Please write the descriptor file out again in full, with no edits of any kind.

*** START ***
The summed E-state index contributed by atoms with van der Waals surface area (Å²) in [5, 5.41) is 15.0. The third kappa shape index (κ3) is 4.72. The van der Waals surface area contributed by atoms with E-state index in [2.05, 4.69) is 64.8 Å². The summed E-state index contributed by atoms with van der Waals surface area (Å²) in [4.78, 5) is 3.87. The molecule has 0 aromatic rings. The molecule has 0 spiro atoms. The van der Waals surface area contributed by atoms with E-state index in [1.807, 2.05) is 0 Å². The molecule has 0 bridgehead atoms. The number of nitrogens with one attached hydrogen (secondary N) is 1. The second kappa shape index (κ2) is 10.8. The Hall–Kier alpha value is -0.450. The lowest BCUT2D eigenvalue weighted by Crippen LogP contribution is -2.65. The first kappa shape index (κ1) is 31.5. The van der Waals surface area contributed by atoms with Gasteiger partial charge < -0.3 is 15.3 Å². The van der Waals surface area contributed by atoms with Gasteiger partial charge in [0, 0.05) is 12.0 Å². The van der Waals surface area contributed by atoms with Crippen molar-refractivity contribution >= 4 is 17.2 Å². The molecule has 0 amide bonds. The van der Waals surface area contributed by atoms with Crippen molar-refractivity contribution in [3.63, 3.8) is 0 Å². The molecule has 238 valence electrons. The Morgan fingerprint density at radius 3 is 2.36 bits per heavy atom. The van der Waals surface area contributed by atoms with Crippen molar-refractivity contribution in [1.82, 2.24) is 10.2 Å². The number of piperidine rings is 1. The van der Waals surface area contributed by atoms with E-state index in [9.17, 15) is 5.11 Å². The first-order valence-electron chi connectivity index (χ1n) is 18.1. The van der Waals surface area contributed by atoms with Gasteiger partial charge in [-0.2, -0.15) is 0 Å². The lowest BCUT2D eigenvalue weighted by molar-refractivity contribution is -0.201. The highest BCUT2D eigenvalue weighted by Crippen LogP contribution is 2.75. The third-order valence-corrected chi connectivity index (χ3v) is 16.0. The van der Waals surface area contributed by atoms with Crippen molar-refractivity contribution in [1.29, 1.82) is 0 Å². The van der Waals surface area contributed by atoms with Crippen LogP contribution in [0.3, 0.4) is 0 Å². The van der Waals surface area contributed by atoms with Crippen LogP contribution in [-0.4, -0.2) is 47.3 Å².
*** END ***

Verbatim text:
The summed E-state index contributed by atoms with van der Waals surface area (Å²) in [5, 5.41) is 15.0. The third kappa shape index (κ3) is 4.72. The van der Waals surface area contributed by atoms with E-state index in [2.05, 4.69) is 64.8 Å². The summed E-state index contributed by atoms with van der Waals surface area (Å²) in [4.78, 5) is 3.87. The molecule has 0 aromatic rings. The molecule has 0 spiro atoms. The van der Waals surface area contributed by atoms with E-state index in [1.807, 2.05) is 0 Å². The molecule has 0 bridgehead atoms. The number of nitrogens with one attached hydrogen (secondary N) is 1. The second kappa shape index (κ2) is 10.8. The Hall–Kier alpha value is -0.450. The lowest BCUT2D eigenvalue weighted by Crippen LogP contribution is -2.65. The first kappa shape index (κ1) is 31.5. The van der Waals surface area contributed by atoms with Gasteiger partial charge < -0.3 is 15.3 Å². The van der Waals surface area contributed by atoms with Gasteiger partial charge in [0, 0.05) is 12.0 Å². The van der Waals surface area contributed by atoms with Crippen molar-refractivity contribution >= 4 is 17.2 Å². The molecule has 0 amide bonds. The van der Waals surface area contributed by atoms with Crippen molar-refractivity contribution in [3.63, 3.8) is 0 Å². The molecule has 238 valence electrons. The Morgan fingerprint density at radius 3 is 2.36 bits per heavy atom. The van der Waals surface area contributed by atoms with Crippen molar-refractivity contribution in [1.82, 2.24) is 10.2 Å². The number of piperidine rings is 1. The van der Waals surface area contributed by atoms with E-state index in [9.17, 15) is 5.11 Å². The first-order valence-electron chi connectivity index (χ1n) is 18.1. The van der Waals surface area contributed by atoms with Gasteiger partial charge in [-0.2, -0.15) is 0 Å². The lowest BCUT2D eigenvalue weighted by molar-refractivity contribution is -0.201. The highest BCUT2D eigenvalue weighted by Crippen LogP contribution is 2.75. The third-order valence-corrected chi connectivity index (χ3v) is 16.0. The van der Waals surface area contributed by atoms with Crippen molar-refractivity contribution in [1.29, 1.82) is 0 Å². The van der Waals surface area contributed by atoms with Crippen LogP contribution in [0.3, 0.4) is 0 Å². The van der Waals surface area contributed by atoms with Crippen LogP contribution in [-0.4, -0.2) is 47.3 Å².